illustration from NYT Book review
James Lasdun’s Give Me Everything You Have: On Being Stalked is a creepy and compelling story of a teacher-student relationship gone bad, a memoir of being stalked, and an investigation into reputation and identity within 21st-century internet culture. It also touches on other topics including contemporary Jewishness, Israel, and anti-semitism, and a son’s reflection on his relationship with and to a famous father (Lasdun’s father was the architect Denys Lasdun who designed the Royal National Theater in London among other prominent structures).
The Chronicle of Higher Ed ran an excerpt from the book a while ago and I sometimes felt that this narrative’s proper length may have been somewhere between that short piece and this full-length book. Still, it is gripping and smart throughout, with a canny self-awareness about this story’s resonance with a long literary history of Gothic doppelgangers and mysteriously implacable enemies (I thought of, e.g., William Godwin’s Caleb Williams and Nabokov’s Lolita among other such tales). The title of the excerpt, “‘I Will Ruin Him’: How it Feels to be Stalked” evokes one of Lasdun’s major themes: the vulnerability of reputation and personal identity today, its susceptibility to “ruin” through online means. I thought also of the recent story (which on reading, prompted me to go through the minor hassle of setting up two-factor authorization for my Gmail account; you should probably do it too) by journalist Mat Honan that begins, “In the space of one hour, my entire digital life was destroyed. First my Google account was taken over, then deleted. Next my Twitter account was compromised, and used as a platform to broadcast racist and homophobic messages. And worst of all, my AppleID account was broken into, and my hackers used it to remotely erase all of the data on my iPhone, iPad, and MacBook.”
I personally do find it terrifying to reflect on how easily a determined, malicious enemy — or random hacker — can target you and wreak very serious havoc on your life. Lasdun’s story is one of a personal encounter that goes wrong, but part of the takeaway from his story is the ease with which anyone can today do you harm through digital means. There are a lot of Iagos out there on laptops and smartphones.
The book ends with the situation unresolved: his stalker, Nasreen, is still hounding him, posting invented accusations on online sites (she claims Lasdun raped, abused, and manipulated her in countless other ways, including plagiarizing her writing and stealing her work), emailing employers and colleagues, and so on. It’s irresistible to look for possible signs of her activity out there now that the book has been published. For example, there’s this recent Amazon review: “This was such a boring book. It was awful. I can’t believe this guy teaches writing…and no, this is not Nasreen writing (although your paranoid and egotistical self will probably think it is).”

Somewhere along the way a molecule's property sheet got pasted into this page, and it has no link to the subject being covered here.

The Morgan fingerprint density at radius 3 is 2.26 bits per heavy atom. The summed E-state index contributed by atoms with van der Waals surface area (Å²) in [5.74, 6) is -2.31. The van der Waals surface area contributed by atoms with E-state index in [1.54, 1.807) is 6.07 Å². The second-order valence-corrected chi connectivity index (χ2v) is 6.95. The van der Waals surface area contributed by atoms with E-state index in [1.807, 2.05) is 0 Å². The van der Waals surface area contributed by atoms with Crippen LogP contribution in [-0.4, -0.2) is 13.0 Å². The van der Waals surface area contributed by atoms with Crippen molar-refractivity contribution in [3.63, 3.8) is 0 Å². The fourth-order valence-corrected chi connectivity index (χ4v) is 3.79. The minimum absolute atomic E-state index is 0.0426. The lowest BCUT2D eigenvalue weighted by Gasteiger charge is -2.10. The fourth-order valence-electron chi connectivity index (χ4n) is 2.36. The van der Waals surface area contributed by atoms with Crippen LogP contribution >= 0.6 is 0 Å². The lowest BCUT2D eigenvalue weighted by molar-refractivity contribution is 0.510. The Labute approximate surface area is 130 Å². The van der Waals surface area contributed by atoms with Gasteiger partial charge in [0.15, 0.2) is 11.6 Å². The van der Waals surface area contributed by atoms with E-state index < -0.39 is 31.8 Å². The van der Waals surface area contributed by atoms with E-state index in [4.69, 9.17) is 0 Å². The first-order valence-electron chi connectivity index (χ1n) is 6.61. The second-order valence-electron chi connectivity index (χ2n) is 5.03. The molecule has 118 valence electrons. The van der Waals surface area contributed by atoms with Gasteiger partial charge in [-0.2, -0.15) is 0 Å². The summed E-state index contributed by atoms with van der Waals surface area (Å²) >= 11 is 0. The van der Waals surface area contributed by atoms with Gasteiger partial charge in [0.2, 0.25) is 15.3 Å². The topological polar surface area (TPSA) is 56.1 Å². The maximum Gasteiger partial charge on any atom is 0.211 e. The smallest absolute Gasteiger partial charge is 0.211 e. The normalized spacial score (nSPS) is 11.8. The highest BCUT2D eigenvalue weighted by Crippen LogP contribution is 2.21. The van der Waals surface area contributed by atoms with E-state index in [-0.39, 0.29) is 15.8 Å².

And I found this one fascinating:
As a recovering stalker, this has changed my life,March 13, 2013
By Buckshot – See all my reviews
I was never as menacing or hateful as Nasreen, I never was talked to by the police or given any threats about legal action, and I never smeared my professor’s name, but in most other ways, this story is shockingly parallel to my life experience. The stalking took place in Western NY with my creative writing professor, between the years of 2007 to (well, today I had to send him a blurb about this book as a goodbye). That’s several years of unwanted emails. Which, like Nasreen’s, came in ‘fevers’ between silences. Sometimes addressing him like an ‘ever-dependable mentor’ and sometimes in a phase of hyperbolic disgust, sprinkled throughout with coherence and self-reflexive apologies, even humor. I relate to Nasreen so deeply, her existence gives me some strange relief. The author treats the subject with the respect and humanity that I always hoped I would be seen with. The increases in frequency of these unwanted emails correlates to times in my life that are more stressful and filled with doubt, as they probably did for Nasreen. The chasm between how I seem in real life (coy, near-mute, clumsy) with how I am in the emails is similarly jarring. For christsake I even used to use the phrase, “intimacy terrorist.” At times, I thought this book was written under a false identity of my professor. He kept a solid silence up, that confuses me to this day, but reading this book I think I understand what it’s like from the other side, and I don’t want to inflict that on anyone. I don’t want to be pathological. Again, I was never as extreme or punitive as Nareen, but the frequency and intensity of my emails are similar, and the origins and reasons for the attachment, nearly exact.